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Posted by on in Noise Measurement

Did you know 22 million workers in America are exposed to potentially harmful level of noise every year at their workplace? It is also estimated that 1 in 4 adults aged 20-69 have noise-induced hearing loss (NIHL).

Most people think of workplace safety as fall prevention or other such hazards that can cause immediate and severe injury, but one of the most common safety concerns in the workplace is the risk of hearing loss. May is designated as Better Hearing Month to raise awareness and help you take steps to protect your workers’ ears!

When looking at noise and hearing loss prevention, there are two main types of noise that cause hazards to your hearing – impulse sound and continuous exposure.

  • Impulse sound – sudden, loud noise that is typically brief in nature. In the work environment, this is usually a machine that activates quickly making a loud noise.
  • Continuous Exposure – this is much more common in the workplace. It may not be extremely loud, but it’s constant, and people tend to get used to it, but it is causing ongoing damage.

One of the best ways to help prevent hearing loss is to make sure you are providing proper personal protection equipment (PPE) for noise reduction. Here are the most common options:

  • Ear Plugs – effective and inexpensive way to block out the majority of the damaging noise
  • Traditional Ear Muffs – for louder locations, ear protection that goes over the ears is most beneficial
  • Electronic Ear Muffs – these can drown out all the background noise, but capture the voices and conversations and play them back into your ear

Giving your employees options that they are comfortable with means they will most likely use them on a regular basis. Cultivating a safe workplace is an employer’s responsibility, and a sound investment (see what we did there?) is to implement hearing programs and protections. At Workplace Safety, we can help you establish a hearing conservation program or conduct noise surveys to see where in the organization hearing protection is a must. Give us a call at 317-253-9737 and check out our noise measurement section of our website.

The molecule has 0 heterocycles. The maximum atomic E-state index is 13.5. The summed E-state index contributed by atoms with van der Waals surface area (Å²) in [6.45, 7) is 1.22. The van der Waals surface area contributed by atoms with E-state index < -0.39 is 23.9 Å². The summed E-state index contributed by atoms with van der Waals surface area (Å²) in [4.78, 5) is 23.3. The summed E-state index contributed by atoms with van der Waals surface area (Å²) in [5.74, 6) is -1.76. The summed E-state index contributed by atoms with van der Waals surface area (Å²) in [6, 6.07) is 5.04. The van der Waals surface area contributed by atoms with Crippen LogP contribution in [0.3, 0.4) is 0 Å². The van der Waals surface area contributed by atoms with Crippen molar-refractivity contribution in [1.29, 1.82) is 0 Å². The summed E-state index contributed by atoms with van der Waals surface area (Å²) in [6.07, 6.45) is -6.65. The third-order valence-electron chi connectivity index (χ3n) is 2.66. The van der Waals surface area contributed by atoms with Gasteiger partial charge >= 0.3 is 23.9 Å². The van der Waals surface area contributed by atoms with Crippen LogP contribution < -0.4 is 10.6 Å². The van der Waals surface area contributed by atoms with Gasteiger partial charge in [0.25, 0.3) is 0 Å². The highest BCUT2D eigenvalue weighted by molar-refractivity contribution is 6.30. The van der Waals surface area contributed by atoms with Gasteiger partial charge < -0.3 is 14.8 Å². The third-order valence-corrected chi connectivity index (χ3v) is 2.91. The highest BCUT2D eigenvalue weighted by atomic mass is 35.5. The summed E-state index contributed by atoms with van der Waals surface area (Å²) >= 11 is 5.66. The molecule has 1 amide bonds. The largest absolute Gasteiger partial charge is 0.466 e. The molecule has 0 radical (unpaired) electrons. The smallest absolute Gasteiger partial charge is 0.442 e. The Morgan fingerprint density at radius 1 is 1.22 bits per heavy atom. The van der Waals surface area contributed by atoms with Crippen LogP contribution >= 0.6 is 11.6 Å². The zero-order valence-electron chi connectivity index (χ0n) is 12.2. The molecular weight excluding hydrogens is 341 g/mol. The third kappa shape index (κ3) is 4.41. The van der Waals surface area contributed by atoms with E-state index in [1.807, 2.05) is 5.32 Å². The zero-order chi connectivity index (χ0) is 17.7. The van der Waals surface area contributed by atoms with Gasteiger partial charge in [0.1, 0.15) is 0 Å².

The workplace is one of the most common places people will be exposed to harmful levels of noise, putting them at risk for noise-induced hearing loss (NIHL), which is permanent and often progressive. If your company performs manufacturing, construction or mining activities, noise is going to be an issue that needs to be addressed.

According to OSHA’s standards, employers must implement a hearing conservation program “when noise exposure is at or above 85 decibels averaged over 8 working hours, or an 8-hour time-weighted average (TWA).” These programs “strive to prevent initial occupational hearing loss, preserve and protect remaining hearing, and equip workers with the knowledge and hearing protection devices necessary to safeguard themselves.”

A hearing conservation program should include employers developing and carrying out plans that reduce noise in the work environment and providing equipment and materials that help workers protect themselves. Some things to keep in mind while developing a hearing conservation program include:
• Measurement of sound levels in the workplace
• Reducing noise through both engineering controls (making changes to equipment or the surrounding area) and administrative controls (making adjustments to the work schedule or workplace)
• Yearly training programs about hearing protection, as well as informing new employees of noise-induced hearing loss and other risks that occur due to noise exposure
• Within six months of employment, employees who are exposed to loud noises should be given a free baseline audiogram – and then a yearly free audiogram to compare any hearing issues
• Provide a variety of hearing protection options to those employees exposed to hearing hazards, including lower-noise power tools and ear protection, such as earplugs and earmuffs
• Records kept of employees’ varying noise exposure levels